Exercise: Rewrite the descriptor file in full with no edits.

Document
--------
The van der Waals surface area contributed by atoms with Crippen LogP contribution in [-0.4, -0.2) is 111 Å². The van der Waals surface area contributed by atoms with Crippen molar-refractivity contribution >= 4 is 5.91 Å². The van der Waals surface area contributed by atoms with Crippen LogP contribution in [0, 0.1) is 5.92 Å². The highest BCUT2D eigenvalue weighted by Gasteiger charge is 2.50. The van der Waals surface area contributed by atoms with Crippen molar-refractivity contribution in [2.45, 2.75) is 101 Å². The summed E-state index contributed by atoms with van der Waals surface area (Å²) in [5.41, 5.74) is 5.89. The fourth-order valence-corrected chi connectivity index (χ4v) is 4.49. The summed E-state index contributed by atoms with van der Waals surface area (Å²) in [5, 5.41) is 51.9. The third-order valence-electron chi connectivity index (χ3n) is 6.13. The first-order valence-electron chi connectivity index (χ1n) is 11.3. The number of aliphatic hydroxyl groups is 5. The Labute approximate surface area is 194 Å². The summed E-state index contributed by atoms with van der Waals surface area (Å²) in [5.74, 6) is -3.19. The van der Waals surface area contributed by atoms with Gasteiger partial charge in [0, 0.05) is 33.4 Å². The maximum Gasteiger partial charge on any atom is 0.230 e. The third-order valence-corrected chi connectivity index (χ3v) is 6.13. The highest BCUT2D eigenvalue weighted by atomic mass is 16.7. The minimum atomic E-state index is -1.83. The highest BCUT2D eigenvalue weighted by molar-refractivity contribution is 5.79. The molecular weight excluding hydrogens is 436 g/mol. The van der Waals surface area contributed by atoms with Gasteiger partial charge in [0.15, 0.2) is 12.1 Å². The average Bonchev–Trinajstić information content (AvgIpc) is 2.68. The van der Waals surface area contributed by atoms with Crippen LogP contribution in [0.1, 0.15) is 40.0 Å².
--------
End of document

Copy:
The van der Waals surface area contributed by atoms with Crippen LogP contribution in [-0.4, -0.2) is 111 Å². The van der Waals surface area contributed by atoms with Crippen molar-refractivity contribution >= 4 is 5.91 Å². The van der Waals surface area contributed by atoms with Crippen LogP contribution in [0, 0.1) is 5.92 Å². The highest BCUT2D eigenvalue weighted by Gasteiger charge is 2.50. The van der Waals surface area contributed by atoms with Crippen molar-refractivity contribution in [2.45, 2.75) is 101 Å². The summed E-state index contributed by atoms with van der Waals surface area (Å²) in [5.41, 5.74) is 5.89. The fourth-order valence-corrected chi connectivity index (χ4v) is 4.49. The summed E-state index contributed by atoms with van der Waals surface area (Å²) in [5, 5.41) is 51.9. The third-order valence-electron chi connectivity index (χ3n) is 6.13. The first-order valence-electron chi connectivity index (χ1n) is 11.3. The number of aliphatic hydroxyl groups is 5. The Labute approximate surface area is 194 Å². The summed E-state index contributed by atoms with van der Waals surface area (Å²) in [5.74, 6) is -3.19. The van der Waals surface area contributed by atoms with Gasteiger partial charge in [0, 0.05) is 33.4 Å². The maximum Gasteiger partial charge on any atom is 0.230 e. The third-order valence-corrected chi connectivity index (χ3v) is 6.13. The highest BCUT2D eigenvalue weighted by atomic mass is 16.7. The minimum atomic E-state index is -1.83. The highest BCUT2D eigenvalue weighted by molar-refractivity contribution is 5.79. The molecular weight excluding hydrogens is 436 g/mol. The van der Waals surface area contributed by atoms with Gasteiger partial charge in [0.15, 0.2) is 12.1 Å². The average Bonchev–Trinajstić information content (AvgIpc) is 2.68. The van der Waals surface area contributed by atoms with Crippen LogP contribution in [0.1, 0.15) is 40.0 Å².